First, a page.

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Higley Flow celebrates groundbreaking for lodge, amenities

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SOUTH COLTON — Higley Flow State Park has never been short on charm, but it lacked adequate amenities to make the park accessible.

That no longer will be the case, thanks to the fundraising efforts of a community group and $500,000 in grants from the state.

On Thursday, the park awash with sun-speckled spring shadows, the Friends of Higley Flow and state officials broke ground on the new Higley Trail Lodge.

“There are jobs created here with the people building this,” said Thomas Alworth, deputy commissioner of the state Office of Parks, Recreation and Historic Preservation. “In the end, it improves the visitor experience.”

The lodge will function as an educational center and a warming hut in the winter and will include a sheltered porch, an assembly room and restrooms.

A $60,000 grant through Gov. Andrew M. Cuomo’s Regional Economic Development Council Initiative makes constructing the all-season facility possible.

That was good news for Anthony G. Collins, president of Clarkson University, Potsdam, and chairman of the North Country Regional Economic Development Council.

“This is an example of what is occurring throughout the region,” Mr. Collins said. “People wanted something sustainable and something that would provide quality jobs in the region. This money is both advancing tourism and assisting institutions of higher education.”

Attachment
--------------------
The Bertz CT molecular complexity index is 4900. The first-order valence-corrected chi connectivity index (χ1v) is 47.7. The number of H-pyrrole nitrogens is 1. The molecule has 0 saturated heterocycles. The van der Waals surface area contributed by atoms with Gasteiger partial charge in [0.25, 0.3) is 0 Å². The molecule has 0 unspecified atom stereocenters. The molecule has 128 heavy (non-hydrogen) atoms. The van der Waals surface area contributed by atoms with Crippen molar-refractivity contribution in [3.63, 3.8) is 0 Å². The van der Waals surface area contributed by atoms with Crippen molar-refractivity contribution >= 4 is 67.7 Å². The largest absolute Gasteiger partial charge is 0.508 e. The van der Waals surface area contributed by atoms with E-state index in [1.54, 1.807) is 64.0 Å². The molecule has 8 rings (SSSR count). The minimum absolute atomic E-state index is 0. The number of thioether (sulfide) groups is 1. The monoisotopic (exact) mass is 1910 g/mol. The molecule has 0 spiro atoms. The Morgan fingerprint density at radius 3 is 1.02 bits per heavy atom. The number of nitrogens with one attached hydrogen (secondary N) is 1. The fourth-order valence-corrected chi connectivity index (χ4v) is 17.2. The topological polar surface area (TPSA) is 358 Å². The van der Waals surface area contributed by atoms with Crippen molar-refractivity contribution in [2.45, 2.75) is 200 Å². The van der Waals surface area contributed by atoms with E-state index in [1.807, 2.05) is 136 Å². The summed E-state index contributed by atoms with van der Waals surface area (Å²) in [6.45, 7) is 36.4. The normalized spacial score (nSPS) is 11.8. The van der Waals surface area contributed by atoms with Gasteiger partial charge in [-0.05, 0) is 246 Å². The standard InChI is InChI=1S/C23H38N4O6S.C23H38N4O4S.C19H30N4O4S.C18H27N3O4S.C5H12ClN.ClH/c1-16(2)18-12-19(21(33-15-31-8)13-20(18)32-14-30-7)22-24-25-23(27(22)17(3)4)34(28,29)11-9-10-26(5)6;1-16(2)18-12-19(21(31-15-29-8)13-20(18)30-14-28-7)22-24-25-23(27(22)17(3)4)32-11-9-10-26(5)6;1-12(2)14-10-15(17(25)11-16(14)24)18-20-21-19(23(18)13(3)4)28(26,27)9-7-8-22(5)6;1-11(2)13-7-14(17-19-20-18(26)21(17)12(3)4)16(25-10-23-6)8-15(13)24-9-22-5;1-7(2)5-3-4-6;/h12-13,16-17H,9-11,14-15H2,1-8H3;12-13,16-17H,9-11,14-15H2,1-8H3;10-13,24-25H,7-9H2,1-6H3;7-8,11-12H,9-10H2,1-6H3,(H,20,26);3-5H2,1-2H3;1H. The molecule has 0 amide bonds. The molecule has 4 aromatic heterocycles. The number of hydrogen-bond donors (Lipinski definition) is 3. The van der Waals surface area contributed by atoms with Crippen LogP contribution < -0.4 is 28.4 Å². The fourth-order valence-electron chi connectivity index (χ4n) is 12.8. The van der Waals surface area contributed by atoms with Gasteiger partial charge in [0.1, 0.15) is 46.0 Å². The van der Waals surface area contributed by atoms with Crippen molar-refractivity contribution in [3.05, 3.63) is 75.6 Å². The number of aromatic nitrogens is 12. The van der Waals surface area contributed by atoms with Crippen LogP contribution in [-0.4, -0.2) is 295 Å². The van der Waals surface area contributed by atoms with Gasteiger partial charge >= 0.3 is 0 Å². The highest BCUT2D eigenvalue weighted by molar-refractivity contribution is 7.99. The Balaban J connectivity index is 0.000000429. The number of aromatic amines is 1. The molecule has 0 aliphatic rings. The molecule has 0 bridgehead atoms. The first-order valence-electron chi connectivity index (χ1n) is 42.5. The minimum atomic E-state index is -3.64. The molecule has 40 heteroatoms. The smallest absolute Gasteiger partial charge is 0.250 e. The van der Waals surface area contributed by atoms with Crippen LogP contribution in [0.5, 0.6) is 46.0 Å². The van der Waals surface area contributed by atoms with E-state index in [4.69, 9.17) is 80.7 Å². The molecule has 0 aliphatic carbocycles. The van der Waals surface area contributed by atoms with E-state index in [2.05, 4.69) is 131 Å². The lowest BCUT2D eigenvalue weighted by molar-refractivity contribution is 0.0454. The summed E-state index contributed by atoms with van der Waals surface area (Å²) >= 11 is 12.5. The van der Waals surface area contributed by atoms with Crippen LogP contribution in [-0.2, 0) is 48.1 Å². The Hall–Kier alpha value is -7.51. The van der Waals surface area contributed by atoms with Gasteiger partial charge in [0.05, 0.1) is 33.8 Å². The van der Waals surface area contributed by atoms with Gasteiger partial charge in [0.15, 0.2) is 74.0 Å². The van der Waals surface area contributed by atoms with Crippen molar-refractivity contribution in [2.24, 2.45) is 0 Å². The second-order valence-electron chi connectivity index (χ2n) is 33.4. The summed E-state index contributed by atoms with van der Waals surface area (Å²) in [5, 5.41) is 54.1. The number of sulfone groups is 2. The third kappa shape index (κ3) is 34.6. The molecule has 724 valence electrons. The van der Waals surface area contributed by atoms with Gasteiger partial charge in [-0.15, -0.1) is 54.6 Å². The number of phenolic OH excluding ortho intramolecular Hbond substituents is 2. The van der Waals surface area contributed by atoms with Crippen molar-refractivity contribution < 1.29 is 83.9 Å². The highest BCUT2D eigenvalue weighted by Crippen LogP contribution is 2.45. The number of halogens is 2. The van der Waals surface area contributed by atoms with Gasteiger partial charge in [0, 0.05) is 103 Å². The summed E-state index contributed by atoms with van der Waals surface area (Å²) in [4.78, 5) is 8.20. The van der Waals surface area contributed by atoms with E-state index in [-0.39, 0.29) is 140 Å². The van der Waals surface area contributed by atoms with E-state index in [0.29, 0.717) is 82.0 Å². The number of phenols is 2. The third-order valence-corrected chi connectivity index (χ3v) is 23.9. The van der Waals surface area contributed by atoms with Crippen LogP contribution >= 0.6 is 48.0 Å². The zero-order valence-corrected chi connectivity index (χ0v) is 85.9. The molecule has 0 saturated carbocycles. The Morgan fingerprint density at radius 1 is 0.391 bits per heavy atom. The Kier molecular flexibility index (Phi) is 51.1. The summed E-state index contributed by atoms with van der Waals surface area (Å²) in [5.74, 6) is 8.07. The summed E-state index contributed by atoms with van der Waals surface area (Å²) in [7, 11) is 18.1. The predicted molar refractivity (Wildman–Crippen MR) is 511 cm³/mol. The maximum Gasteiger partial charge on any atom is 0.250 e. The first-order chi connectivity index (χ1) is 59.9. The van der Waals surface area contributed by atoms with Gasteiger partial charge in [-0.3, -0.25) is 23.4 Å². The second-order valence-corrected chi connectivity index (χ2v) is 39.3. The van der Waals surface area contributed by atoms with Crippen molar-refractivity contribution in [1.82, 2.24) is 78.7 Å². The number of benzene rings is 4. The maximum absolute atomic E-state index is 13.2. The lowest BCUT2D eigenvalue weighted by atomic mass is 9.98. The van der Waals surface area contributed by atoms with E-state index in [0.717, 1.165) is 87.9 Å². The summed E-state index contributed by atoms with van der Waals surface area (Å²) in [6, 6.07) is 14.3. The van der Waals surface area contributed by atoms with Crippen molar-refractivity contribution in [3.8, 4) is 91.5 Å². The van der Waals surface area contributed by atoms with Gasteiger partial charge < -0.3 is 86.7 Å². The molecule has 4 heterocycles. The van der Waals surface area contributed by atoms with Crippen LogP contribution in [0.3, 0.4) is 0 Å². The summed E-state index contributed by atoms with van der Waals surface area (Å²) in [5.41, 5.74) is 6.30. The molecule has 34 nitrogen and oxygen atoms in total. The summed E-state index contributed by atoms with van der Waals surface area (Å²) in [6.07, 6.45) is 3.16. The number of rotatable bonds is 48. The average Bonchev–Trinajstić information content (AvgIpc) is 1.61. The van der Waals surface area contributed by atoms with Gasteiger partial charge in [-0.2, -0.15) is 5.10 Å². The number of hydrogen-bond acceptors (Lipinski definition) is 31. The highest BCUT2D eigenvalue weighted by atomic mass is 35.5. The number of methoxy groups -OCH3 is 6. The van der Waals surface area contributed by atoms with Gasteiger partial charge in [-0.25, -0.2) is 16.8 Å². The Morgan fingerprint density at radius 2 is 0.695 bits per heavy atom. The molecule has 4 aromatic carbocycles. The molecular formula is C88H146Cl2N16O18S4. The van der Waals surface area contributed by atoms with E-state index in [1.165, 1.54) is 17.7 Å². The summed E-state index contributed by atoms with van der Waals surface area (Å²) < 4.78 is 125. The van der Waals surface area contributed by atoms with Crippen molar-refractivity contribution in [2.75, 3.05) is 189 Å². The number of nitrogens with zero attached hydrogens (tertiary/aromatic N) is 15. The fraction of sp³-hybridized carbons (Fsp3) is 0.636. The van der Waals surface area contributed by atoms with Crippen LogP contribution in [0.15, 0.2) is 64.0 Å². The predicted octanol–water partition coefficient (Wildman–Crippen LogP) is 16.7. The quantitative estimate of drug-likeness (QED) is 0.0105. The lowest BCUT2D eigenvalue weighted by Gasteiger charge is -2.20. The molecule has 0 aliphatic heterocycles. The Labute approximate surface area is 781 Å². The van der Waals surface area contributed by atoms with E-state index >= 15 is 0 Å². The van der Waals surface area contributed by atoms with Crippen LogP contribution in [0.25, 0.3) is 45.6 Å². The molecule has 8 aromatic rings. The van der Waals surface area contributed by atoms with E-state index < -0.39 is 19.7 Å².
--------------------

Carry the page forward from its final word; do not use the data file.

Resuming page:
Construction on a new restroom and shower facility already is in progress, thanks to $300,000 from Mr. Cuomo’s New York Works initiative.

Elsewhere, there are plans for a code-compliant $140,000 playground, also funded through New York Works, which will include 14 pieces of upgraded equipment, a climbing wall and a concrete path to make it wheelchair-accessible.

“This is a win-win-win,” said Douglas Welch, treasurer of the Friends of Higley Flow, a nonprofit support arm of the park. “A win for the users of the park, a win for the district, and a win for Albany and Governor Cuomo.”

More than 40,000 people visit Higley Flow annually, placing it among the busiest state parks in the north country, said Harold B. Johnson II, Thousand Islands Regional Commission chairman with the state Office of Parks, Recreation and Historic Preservation.

“This is an amazing park,” Mr. Johnson said. “It is the highest-winter-use park in the region, and the most utilized camping park.”

The North Country Regional Economic Development Council is one of 10 regional bodies developed by Mr. Cuomo’s administration to fund $785 million in projects, creating regionally cohesive economies around the state.

New York Works, a jobs-creation program, will provide $89 million to rehabilitate and upgrade parks around the state.

The program also targets roads, bridges, water systems, historic sites and flood-control projects with funding as an engine to economic development.

“Governor Cuomo is reinventing economic development,” Mr. Alworth said. “State parks are being recognized as a driver for economic development.”

The Friends of Higley Flow were pleased that their fundraising efforts were successful.

“It expands opportunities for affordable recreation,” member Judy Fuhr said. “There has been a tremendous response from the residents and the community.”

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